The City of Norris was built out of necessity but it wasn’t built haphazardly. It was a planned community built by the Tennessee Valley Authority to temporarily house the workers building the first TVA dam, Norris Dam. The city’s ultimate purpose was to be a permanent town that demonstrated cooperative living and utilized the most modern convenience of that time, electricity
The houses, modestly built out of natural stone and native cedar, were fully electric, with ceiling heat and refrigerators which was quite impressive since only about two percent of resident of the area had electricity before the city was built. The houses may look scattered and misplaced but they were strategically placed in relation to the terrain and surrounding community common areas where families could work together to grow gardens.
TVA also built the once largest electrically heated structure in the entire world which functioned as a school for all grades, an adult education facility and a community center.
TVA owned and managed the city until 1948, when the government auctioned it off. A Philadelphia consortium bought the entire city of Norris, houses and all for just over $2 million and sold it in pieces, mainly to residents.
Norris has remained virtually unchanged since the early 1950’s. Residents still pickup their mail at the local post office, original home still line the meandering trails and the city’s inhabitants foster a community minded spirit.
The City of Norris is also the southern gateway to Norris Lake, home of the Norris Watershed and neighbor to the Clinch River.
Lenoir Historical Complex at Norris Dam State Parkinfo
The Lenoir Museum contains artifacts from Early Americana which were collected for over 60 years by Will G. Lenoir and his wife Helen and donated by the Lenoirs to the State of Tennessee. The Lenoirs strongly desired that the rapidly, changing times not wipe out an appreciation of the hard work and ingenuity that were a part of everyday life. They searched for, bought and stored away artifacts to preserve an understanding of that life. It was not just the artifacts they collected, but also the stories of the people behind them and their use.
Many experienced anglers who have shed the premier trout waters of the United States consider the Clinch River tailwater to be one of the nest trout sheries in the country. The clear, shallow, slow moving Clinch demands a stealth approach, delicate presentation, small ies and drag-free drifts. You can wade or drift in a boat.
Where is the Clinch River?
Nestled in the mountains of East Tennessee, the Clinch tailwater is 13 miles in length and flows from Norris Dam, at River Mile 80, to the Highway 61 Bridge near Clinton, TN, at River Mile 67.
What kind of fish can be found in the Clinch?
Rainbow Trout, Brown Trout and brook trout call the Clinch home. Almost all of the sh caught will be robust, wild, quality sh. The average trout will be 11 to 12 inches in length. Trout in the 14 to 16 inch range are common, and on most days one can reasonably expect to hook one or two sh in the 18 to 22 inch range. It is not unusual for a skilled angler to land a half dozen sh over 18 inches during the sulfur emergence in spring. Good mayflies typically hatch from May to June and a steady midge hatch can be predictable during the summer and winter months. The majority of the fisheries diets for the Clinch River consist of midges, black flies, sow bugs, scuds, and small caddis pupa. Also big streamers and terrestrials are always an effective alternative to dry fly fishing! Whether wading or floating; anglers can pursue dry fly, wet fly, or streamer fishing with spectacular trophy fish. The Clinch River Tail-water is stocked with rainbow trout, brown trout, and brook trout from March through September.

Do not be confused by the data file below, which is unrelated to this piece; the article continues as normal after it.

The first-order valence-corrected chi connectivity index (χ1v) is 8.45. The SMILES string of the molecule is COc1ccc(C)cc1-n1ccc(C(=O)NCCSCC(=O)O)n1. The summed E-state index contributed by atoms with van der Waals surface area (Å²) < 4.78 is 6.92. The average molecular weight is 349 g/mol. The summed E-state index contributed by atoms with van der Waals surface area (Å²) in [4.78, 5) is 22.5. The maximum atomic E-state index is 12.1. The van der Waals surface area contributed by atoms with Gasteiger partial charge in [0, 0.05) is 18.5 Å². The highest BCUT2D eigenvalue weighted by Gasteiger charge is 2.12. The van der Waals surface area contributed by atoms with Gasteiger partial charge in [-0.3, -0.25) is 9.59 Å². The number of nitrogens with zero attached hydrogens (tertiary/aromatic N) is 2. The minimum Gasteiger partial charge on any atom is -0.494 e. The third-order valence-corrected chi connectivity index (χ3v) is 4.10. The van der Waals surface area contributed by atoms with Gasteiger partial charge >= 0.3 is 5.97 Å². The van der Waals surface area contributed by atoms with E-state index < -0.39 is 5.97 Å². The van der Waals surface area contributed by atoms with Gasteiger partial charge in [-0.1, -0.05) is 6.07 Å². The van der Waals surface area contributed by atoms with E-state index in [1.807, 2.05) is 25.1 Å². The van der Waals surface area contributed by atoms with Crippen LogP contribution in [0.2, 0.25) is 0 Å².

When to Fish
Fishing on the Clinch is good year round but it is great in late winter, early spring and late fall, early winter. If you are interested in wading, you will need to check TVA’s website at www.tva.gov.lakes.noh_r.htm to view the water generation schedule. If you plan on boating, you can launch your boat at the River Road TVA access.
Average fish run 7″ to 14″, while 18″ to 20″ trout are often taken. Rainbows comprise 80-90 percent of the catch. Almost all of the fish caught will be robust, wild, quality fish. Trout will average 11-12 inches in length. Fish in the 14 -16 inch range are common, and on most days one can reasonably expect to hook one or two fish in the 18-22 inch range. It is not uncommon for a skilled angler to land a half dozen fish over 18 inches during the sulfur emergence in spring. While rainbows comprise well over 80 per cent of the catch, browns do well in the river. The Tennessee state record brown, 28 pounds 12 ounces, was taken from the Clinch in the late 1980s. Browns over 30 pounds have been electroshocked and found dead by anglers. Spin fishermen float the river in boats during one- and two-generator flows in pursuit of these big trophy browns. Rainbows over ten pounds have been caught. The Clinch also contains assorted rough fish, and spin fishers take the occasional walleye and striped bass.
Visit www.tennessee.gov/twra/shlicense.html for Tennessee shing license information. You can purchase the appropriate license online or at the Wal-Mart located at exit 122, which is open 24 hours.
If you are interested in wading, you will need to check TVA’s website at www.tva.gov.lakes.noh_r.htm to view the water generation schedule. If you plan on boating, you can launch your boat at the River Road TVA access.
Where to Stay
There are hotels, cabins, condos and houses to rent near the Clinch River. A few are listed below or you can find more information here.
Enjoy gourmet sandwiches, soups and salads at Sweet Cafe. Try one of the delicious homemade desserts, such as pineapple upside down cake or double chocolate pecan pie. Dine in, carry out, and catering are available.